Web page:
Jordan’s answer to worsening water shortages is to focus on growing high-value, water-intensive crops for export, such as strawberries and tomatoes, in the central and northern Jordan Valley region. Although this area gets some rainfall, farmers also have access to the Jordan River and the King Abdullah Canal, an irrigation project that provides water to the Jordan Valley.It might seem illogical to grow water-hungry crops in a water-deprived landscape, but Talbi says it makes more sense than growing a crop such as wheat. “For the same land, what you would get in terms of these foods — exporting them, getting that money and then buying wheat — you will have much more than if you were using wheat in that area,” she says. Jordan also has another advantage: its climate means that those high-value seasonal products ripen earlier than they do in regions such as Spain and Portugal, so Jordan gets them to European markets ahead of other producers. “In a way, it is among the best countries in the region in terms of managing the water scarcity, given that they have so little options,” Talbi says.Morocco has a more complex water scenario to negotiate because different parts of the country experience different rainfall. Its largest crop is wheat, followed by barley, but it also produces high-value, water-hungry crops such as tomatoes, potatoes, citrus fruits and watermelon. Farmers and businesses there, like those in Jordan, grow high-value crops in irrigated areas where the water supply can be more carefully controlled and is therefore reliable, and save the less water-hungry crops for the rain-fed regions. “Roughly 50% of the time Morocco has a low rainfall, 50% it has good rainfall, so it has high variability,” Talbi says. When rainfall is good, they plant wheat and grains, and when it isn’t they maximize their irrigated high-value crops and use this money to buy wheat and to compensate the grain farmers.Change in the timesAnother factor that influences physical water availability is changes to the timing of previously predictable climatic patterns. In the northwest United States — Oregon, Washington and Idaho — wheat, tree fruit such as apples and cherries, and potatoes are the dominant crops. These are watered by a combination of rain and irrigation, the latter of which relies on the annual snowpack melting and delivering a flush of water to rivers and lakes in the Columbia River basin.But rainfall patterns are changing, says Georgine Yorgey, the associate director of the Center for Sustaining Agriculture and Natural Resources at Washington State University in Mount Vernon. “We’re going to hold less water in snowpack, more precipitation falling as rain at shoulder times of year and in shoulder elevations, and then also earlier snowmelt,” Yorgey says. And that has implications for planting and harvesting. “We have more of a mismatch between when the water comes and when the water is needed.”The timing of a crop’s sensitivity to water stress — when it is likely to have the greatest impact — varies between crops, Kanamaru says. “The last stage — ripening through harvest stage — they are not so sensitive to water stress,” he says. “The next critical stage is planting to early vegetation and the most critical stage is during reproduction.” If rainfall patterns change, it could mean that the timing of planting and harvesting of crops has to change. It’s not a new strategy in agriculture, but one that is being considered much more broadly in the face of shifting temperatures and rainfall patterns. One study has found evidence that the sowing of spring crops such as maize (corn), rice, sorghum and soya bean can shift by 10–30 days across different regions (S. Minoli et al. Nature Commun. 13, 7079; 2022). Another project in Australia found that moving the planting window for sorghum forward by four weeks reduced the risk of high summer temperatures causing heat stress during flowering (see, being flexible and tailoring each year’s agricultural focus to rainfall works only with crops that are planted and harvested in yearly cycles. It’s less viable for longer-lived crops, such as tree nuts, as California’s almond industry is discovering. The almond sector has quadrupled in size in the past 20 years, and is now the fourth largest agricultural commodity in the state, supplying around 80% of the world’s almonds. This expansion comes at a water cost: in 2021, the crop consumed 520 billion gallons more water than it did in 2017.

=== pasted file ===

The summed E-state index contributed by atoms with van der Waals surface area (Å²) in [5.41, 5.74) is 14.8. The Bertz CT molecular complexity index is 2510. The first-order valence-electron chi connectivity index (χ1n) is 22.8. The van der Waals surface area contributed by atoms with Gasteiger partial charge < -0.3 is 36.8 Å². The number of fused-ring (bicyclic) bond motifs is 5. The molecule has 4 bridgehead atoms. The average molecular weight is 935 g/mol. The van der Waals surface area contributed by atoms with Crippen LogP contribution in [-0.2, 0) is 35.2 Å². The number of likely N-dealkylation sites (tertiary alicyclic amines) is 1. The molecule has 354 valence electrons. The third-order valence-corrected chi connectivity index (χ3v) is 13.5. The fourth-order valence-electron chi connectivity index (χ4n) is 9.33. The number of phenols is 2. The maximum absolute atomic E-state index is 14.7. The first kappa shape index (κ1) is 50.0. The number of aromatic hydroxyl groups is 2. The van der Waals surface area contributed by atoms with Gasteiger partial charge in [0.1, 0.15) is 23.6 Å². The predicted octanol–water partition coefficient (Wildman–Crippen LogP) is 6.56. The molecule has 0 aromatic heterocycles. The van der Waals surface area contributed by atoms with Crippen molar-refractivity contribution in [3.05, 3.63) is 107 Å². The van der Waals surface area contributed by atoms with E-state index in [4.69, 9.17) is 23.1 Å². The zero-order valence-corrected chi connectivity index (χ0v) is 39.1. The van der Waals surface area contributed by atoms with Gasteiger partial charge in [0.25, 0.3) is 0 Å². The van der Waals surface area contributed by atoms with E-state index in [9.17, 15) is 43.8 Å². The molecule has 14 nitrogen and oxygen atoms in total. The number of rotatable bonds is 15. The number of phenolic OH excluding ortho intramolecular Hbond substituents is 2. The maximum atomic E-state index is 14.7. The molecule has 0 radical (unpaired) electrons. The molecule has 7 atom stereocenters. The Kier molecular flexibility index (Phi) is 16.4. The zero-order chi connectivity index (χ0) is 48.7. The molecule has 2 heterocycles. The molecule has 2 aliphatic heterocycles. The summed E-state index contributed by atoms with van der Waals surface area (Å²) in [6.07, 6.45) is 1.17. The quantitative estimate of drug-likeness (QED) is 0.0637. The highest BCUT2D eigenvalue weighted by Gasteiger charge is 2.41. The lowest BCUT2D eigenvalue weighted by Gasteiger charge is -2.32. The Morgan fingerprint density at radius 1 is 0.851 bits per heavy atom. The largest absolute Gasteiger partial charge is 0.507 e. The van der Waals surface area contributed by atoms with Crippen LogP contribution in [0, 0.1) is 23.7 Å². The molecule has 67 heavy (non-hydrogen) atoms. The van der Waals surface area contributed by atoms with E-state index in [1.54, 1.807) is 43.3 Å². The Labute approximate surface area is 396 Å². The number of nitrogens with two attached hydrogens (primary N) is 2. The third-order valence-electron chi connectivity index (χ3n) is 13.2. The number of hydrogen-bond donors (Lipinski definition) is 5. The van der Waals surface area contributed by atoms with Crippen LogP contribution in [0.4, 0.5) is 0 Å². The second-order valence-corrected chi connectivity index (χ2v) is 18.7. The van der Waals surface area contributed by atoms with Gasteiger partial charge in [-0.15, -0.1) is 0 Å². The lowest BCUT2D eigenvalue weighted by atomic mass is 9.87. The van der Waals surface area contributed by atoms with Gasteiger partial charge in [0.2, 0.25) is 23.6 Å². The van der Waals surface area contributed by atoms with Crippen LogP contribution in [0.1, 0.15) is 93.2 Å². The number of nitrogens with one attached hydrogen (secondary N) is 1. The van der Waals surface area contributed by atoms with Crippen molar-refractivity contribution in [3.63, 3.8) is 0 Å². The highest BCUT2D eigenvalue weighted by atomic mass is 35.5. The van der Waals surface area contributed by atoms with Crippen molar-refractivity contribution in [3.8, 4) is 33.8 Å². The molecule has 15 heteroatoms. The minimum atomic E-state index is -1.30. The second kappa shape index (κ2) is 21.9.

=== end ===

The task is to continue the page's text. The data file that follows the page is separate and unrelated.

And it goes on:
Strawberry farmers in Morocco grow the crop in irrigated areas where the water supply is carefully controlled but reliable.Credit: Youssef Boudlal/Reuters